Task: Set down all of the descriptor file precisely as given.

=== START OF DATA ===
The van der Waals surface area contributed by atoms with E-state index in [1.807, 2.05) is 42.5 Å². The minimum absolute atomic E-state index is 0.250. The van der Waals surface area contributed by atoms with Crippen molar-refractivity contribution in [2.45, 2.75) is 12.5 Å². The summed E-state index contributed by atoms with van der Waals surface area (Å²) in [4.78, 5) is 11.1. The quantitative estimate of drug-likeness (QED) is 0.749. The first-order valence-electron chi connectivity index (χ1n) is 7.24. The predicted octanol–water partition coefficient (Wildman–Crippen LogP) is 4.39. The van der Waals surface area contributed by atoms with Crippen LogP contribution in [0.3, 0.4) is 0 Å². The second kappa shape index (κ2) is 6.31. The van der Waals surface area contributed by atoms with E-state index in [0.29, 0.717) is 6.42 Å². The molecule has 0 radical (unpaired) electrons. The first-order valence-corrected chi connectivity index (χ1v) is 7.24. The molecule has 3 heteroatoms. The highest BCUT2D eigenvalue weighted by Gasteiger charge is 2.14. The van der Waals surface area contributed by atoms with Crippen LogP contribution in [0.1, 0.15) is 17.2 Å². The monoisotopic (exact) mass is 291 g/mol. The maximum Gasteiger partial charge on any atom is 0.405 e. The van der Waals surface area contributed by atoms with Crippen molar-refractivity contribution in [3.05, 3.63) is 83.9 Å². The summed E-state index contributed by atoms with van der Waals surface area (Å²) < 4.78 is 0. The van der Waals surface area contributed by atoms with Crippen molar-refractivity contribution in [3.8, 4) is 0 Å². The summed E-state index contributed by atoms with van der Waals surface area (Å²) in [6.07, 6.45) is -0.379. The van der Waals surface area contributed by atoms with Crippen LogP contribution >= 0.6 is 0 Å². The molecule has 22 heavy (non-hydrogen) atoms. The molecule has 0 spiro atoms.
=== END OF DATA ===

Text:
The van der Waals surface area contributed by atoms with E-state index in [1.807, 2.05) is 42.5 Å². The minimum absolute atomic E-state index is 0.250. The van der Waals surface area contributed by atoms with Crippen molar-refractivity contribution in [2.45, 2.75) is 12.5 Å². The summed E-state index contributed by atoms with van der Waals surface area (Å²) in [4.78, 5) is 11.1. The quantitative estimate of drug-likeness (QED) is 0.749. The first-order valence-electron chi connectivity index (χ1n) is 7.24. The predicted octanol–water partition coefficient (Wildman–Crippen LogP) is 4.39. The van der Waals surface area contributed by atoms with Crippen LogP contribution in [0.3, 0.4) is 0 Å². The second kappa shape index (κ2) is 6.31. The van der Waals surface area contributed by atoms with E-state index in [0.29, 0.717) is 6.42 Å². The molecule has 0 radical (unpaired) electrons. The first-order valence-corrected chi connectivity index (χ1v) is 7.24. The molecule has 3 heteroatoms. The highest BCUT2D eigenvalue weighted by Gasteiger charge is 2.14. The van der Waals surface area contributed by atoms with Crippen LogP contribution in [0.1, 0.15) is 17.2 Å². The monoisotopic (exact) mass is 291 g/mol. The maximum Gasteiger partial charge on any atom is 0.405 e. The van der Waals surface area contributed by atoms with Crippen molar-refractivity contribution in [3.05, 3.63) is 83.9 Å². The summed E-state index contributed by atoms with van der Waals surface area (Å²) < 4.78 is 0. The van der Waals surface area contributed by atoms with Crippen molar-refractivity contribution in [3.8, 4) is 0 Å². The summed E-state index contributed by atoms with van der Waals surface area (Å²) in [6.07, 6.45) is -0.379. The van der Waals surface area contributed by atoms with Crippen LogP contribution >= 0.6 is 0 Å². The molecule has 22 heavy (non-hydrogen) atoms. The molecule has 0 spiro atoms.